Arthur John Elsley was one of the most popular and well known British artists of the late 19th and early 20th Centuries with over 150 of his paintings reproduced as prints and calendars. He studied at the Royal Academy Schools after which he exhibited fifty-two works at the Royal Academy, together with works at numerous other major British exhibitions. The old adage of "never work with children and animals" doesn't apply to Elsley as he enjoyed his work and displays a great affection and humour towards his subjects.
During the First World War, Elsley was asked to help with munitions work and because of his skill in being able to file accurately to a thousandth of an inch, he was given the exacting task of filing the jigs used to test gun-sights in the making. He had far less time to devote to painting and his output fell dramatically. In 1915 he only painted three works, none in 1916, four in 1917, and one in 1918. At the end of the war he returned to his normal output, completing six oil paintings in 1919.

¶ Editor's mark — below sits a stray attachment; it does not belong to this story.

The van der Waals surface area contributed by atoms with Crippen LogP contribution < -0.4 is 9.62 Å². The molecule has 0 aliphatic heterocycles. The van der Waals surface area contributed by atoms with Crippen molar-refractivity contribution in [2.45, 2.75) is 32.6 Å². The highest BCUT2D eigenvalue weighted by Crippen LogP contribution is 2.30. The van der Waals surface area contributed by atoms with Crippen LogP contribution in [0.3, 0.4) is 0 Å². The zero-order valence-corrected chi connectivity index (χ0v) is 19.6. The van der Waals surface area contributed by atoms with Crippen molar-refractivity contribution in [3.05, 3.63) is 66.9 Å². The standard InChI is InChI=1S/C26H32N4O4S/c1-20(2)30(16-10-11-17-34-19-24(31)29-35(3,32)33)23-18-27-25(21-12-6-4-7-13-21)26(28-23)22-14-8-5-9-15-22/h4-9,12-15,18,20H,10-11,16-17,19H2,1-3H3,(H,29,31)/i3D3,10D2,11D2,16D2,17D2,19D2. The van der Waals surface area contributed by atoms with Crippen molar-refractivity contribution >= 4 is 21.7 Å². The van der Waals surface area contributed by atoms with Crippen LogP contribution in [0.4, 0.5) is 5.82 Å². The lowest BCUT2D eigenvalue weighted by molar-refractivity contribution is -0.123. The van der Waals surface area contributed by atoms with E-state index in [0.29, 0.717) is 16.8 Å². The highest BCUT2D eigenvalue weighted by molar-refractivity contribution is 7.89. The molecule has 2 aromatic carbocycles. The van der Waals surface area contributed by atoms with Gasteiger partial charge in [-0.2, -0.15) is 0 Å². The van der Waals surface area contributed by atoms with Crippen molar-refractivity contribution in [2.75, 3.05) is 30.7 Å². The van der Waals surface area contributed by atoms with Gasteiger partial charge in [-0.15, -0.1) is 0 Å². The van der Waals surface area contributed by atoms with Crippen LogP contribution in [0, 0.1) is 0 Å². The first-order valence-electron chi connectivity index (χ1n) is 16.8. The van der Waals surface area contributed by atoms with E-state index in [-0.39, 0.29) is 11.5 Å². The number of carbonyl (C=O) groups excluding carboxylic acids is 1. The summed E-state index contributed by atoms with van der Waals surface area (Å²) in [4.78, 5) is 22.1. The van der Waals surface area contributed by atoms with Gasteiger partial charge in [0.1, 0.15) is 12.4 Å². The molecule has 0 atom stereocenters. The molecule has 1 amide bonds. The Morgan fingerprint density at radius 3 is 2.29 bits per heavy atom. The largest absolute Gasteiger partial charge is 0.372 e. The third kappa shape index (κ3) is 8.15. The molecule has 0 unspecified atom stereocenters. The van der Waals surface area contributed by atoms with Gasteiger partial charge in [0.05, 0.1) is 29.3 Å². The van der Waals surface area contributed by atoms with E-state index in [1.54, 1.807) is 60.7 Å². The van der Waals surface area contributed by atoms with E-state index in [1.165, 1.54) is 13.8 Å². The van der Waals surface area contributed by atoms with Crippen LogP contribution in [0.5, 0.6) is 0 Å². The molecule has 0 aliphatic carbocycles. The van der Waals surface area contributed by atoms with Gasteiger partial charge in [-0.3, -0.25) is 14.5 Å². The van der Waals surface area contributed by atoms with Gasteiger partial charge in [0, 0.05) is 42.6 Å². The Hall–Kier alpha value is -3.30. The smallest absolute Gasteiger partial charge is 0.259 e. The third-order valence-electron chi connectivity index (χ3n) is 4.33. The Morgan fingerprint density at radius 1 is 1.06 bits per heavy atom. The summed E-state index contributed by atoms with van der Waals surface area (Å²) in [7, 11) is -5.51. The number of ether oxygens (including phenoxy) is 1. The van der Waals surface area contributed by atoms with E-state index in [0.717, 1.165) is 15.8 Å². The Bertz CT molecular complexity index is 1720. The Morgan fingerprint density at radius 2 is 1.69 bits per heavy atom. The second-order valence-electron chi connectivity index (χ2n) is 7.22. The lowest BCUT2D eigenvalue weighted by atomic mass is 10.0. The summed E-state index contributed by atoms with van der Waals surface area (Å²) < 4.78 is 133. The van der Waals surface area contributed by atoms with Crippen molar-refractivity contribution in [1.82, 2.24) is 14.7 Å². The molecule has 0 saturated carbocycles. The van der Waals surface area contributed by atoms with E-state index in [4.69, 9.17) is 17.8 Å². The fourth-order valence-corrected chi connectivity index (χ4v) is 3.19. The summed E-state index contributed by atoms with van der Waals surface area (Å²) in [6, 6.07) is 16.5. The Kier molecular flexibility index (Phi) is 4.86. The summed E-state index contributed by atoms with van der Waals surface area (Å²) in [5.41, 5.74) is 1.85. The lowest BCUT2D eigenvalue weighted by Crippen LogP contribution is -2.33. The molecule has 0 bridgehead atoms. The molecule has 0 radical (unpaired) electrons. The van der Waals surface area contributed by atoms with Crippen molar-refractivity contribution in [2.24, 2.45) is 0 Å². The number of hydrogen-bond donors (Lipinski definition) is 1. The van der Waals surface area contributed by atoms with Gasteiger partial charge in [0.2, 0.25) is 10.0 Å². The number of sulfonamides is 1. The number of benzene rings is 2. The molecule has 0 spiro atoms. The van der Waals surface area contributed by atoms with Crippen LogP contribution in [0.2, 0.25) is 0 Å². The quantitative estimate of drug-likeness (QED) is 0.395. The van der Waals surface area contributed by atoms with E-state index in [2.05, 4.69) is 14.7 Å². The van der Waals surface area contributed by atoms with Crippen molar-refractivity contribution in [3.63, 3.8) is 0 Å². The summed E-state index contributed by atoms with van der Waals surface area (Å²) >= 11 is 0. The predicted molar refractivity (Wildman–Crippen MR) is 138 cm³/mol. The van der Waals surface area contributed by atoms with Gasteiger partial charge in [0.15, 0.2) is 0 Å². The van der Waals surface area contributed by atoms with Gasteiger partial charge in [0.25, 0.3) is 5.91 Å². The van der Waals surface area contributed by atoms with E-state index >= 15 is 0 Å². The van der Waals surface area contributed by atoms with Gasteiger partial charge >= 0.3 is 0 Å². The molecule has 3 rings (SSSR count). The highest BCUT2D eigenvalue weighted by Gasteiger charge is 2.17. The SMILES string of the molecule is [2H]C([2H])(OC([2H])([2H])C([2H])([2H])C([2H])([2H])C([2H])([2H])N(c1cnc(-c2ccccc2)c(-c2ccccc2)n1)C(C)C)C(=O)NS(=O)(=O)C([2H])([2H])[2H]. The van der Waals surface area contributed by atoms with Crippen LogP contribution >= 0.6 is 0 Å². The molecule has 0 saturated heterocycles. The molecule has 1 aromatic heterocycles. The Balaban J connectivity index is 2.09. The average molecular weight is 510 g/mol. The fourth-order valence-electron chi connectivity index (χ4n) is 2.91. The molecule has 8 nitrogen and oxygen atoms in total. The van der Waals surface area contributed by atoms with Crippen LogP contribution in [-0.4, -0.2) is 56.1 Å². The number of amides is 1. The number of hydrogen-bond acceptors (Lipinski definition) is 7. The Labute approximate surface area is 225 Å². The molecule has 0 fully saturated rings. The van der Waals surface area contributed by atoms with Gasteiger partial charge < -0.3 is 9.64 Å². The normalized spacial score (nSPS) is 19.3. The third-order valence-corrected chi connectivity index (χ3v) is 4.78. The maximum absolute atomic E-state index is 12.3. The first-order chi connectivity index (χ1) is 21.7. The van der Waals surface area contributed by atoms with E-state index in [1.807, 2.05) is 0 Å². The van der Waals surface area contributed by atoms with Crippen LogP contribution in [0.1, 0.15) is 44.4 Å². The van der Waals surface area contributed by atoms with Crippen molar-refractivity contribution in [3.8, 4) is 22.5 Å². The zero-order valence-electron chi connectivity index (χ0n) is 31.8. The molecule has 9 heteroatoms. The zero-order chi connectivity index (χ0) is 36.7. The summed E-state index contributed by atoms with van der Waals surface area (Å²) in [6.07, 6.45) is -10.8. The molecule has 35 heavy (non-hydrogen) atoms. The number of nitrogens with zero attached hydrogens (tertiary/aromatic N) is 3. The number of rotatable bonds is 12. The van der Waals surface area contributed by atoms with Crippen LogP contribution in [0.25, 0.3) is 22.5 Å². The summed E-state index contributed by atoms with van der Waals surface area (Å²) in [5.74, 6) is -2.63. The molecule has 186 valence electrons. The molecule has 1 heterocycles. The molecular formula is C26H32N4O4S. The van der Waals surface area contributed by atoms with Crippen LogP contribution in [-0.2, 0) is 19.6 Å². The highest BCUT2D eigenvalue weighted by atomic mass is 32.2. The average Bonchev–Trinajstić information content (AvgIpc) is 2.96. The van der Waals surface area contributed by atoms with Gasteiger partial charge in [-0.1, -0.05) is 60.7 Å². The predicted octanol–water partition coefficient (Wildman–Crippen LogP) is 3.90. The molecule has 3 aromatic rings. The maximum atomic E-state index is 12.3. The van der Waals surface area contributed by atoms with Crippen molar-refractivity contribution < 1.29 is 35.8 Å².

In this painting the artist's only child Marjorie, born on the 24th of August 1903, is the model for the teenage girl. She remembers that the apples featured in the work were arranged in an apron and left in the studio overnight. When Elsley returned the next morning he found some of the apples had disappeared. They had been taken by the maid for her children and being a good-natured man, Elsley made light of the incident. The rest of the children appear in some of Elsley's other works but are not identifiable by name.
Numerous of his paintings were commissioned for the USA and many were reproduced as calendars by Thomas D. Murphy Co. of Red Oak, Iowa. There is no known print reproduction of this work in the UK, which suggests it was painted for the US market.
We are grateful to Terry Parker for preparing this catalogue entry.